Mortgage rates for 30-year loans rose to a seven-week high, increasing borrowing costs from close to historic lows.
The average rate for a 30-year fixed mortgage was 3.76%, up from 3.69% last week, Freddie Mac said in a statement Thursday, while the average 15-year rate climbed to 3.05% from 2.99% percent.
An improving U.S. job market is leading to speculation that the Federal Reserve will raise interest rates, while the European Central Bank’s embracing of monetary stimulus has pushed up yields for the government bonds that guide mortgages. Borrowing costs are still low, considering the 30-year rate averaged about 6% over the last two decades.
“Rates have been freakishly low, so they’re now looking more normal, not less,” Nela Richardson, chief economist for Seattle-based property-data provider Redfin Corp., said in a telephone interview Wednesday. “Still, I think rates will stay low through 2015. There’s no risk of them going above 5%, and thats good news for homeowners this year.”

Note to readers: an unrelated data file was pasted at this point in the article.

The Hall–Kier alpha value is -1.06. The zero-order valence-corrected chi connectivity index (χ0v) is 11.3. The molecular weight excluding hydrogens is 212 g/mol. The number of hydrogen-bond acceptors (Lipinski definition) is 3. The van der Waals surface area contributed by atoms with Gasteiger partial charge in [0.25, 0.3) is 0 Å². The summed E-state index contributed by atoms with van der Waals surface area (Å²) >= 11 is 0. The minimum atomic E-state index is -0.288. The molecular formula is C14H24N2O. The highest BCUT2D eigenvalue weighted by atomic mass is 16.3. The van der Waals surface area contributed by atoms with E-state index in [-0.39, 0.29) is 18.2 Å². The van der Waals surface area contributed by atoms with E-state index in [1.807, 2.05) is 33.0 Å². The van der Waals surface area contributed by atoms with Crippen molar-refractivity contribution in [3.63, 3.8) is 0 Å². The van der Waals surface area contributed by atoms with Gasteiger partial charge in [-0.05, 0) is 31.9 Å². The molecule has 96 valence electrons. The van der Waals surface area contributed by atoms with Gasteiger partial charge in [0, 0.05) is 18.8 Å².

Housing demand remains uneven even with an improved job market. Single-family housing starts declined 2% to a 1.07 million annual rate in January as demand cooled from an almost seven-year high, the Commerce Department said Wednesday.
Mortgage applications decreased 13% in the week ended Feb. 13, according to the Mortgage Bankers Association. The refinancing portion of the mortgage market fell to 66% of total applications from 69% the previous week.